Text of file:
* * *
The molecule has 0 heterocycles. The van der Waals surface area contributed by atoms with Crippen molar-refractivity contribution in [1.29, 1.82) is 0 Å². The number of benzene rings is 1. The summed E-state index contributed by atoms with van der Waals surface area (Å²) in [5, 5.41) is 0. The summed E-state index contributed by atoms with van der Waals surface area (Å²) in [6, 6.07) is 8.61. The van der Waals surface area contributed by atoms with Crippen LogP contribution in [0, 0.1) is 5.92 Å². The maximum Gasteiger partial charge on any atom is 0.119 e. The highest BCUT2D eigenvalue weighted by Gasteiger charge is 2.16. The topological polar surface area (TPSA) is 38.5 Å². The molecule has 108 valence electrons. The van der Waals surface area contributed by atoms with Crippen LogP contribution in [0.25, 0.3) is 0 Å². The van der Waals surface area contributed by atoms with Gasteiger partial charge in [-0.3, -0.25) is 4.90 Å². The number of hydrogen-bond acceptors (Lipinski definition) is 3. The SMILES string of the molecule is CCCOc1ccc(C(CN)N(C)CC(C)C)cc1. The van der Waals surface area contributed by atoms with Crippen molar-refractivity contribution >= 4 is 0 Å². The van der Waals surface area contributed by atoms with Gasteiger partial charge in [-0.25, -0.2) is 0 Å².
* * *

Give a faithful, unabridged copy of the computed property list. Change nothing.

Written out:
The molecule has 0 heterocycles. The van der Waals surface area contributed by atoms with Crippen molar-refractivity contribution in [1.29, 1.82) is 0 Å². The number of benzene rings is 1. The summed E-state index contributed by atoms with van der Waals surface area (Å²) in [5, 5.41) is 0. The summed E-state index contributed by atoms with van der Waals surface area (Å²) in [6, 6.07) is 8.61. The van der Waals surface area contributed by atoms with Crippen LogP contribution in [0, 0.1) is 5.92 Å². The maximum Gasteiger partial charge on any atom is 0.119 e. The highest BCUT2D eigenvalue weighted by Gasteiger charge is 2.16. The topological polar surface area (TPSA) is 38.5 Å². The molecule has 108 valence electrons. The van der Waals surface area contributed by atoms with Crippen LogP contribution in [0.25, 0.3) is 0 Å². The van der Waals surface area contributed by atoms with Gasteiger partial charge in [-0.3, -0.25) is 4.90 Å². The number of hydrogen-bond acceptors (Lipinski definition) is 3. The SMILES string of the molecule is CCCOc1ccc(C(CN)N(C)CC(C)C)cc1. The van der Waals surface area contributed by atoms with Crippen molar-refractivity contribution >= 4 is 0 Å². The van der Waals surface area contributed by atoms with Gasteiger partial charge in [-0.25, -0.2) is 0 Å².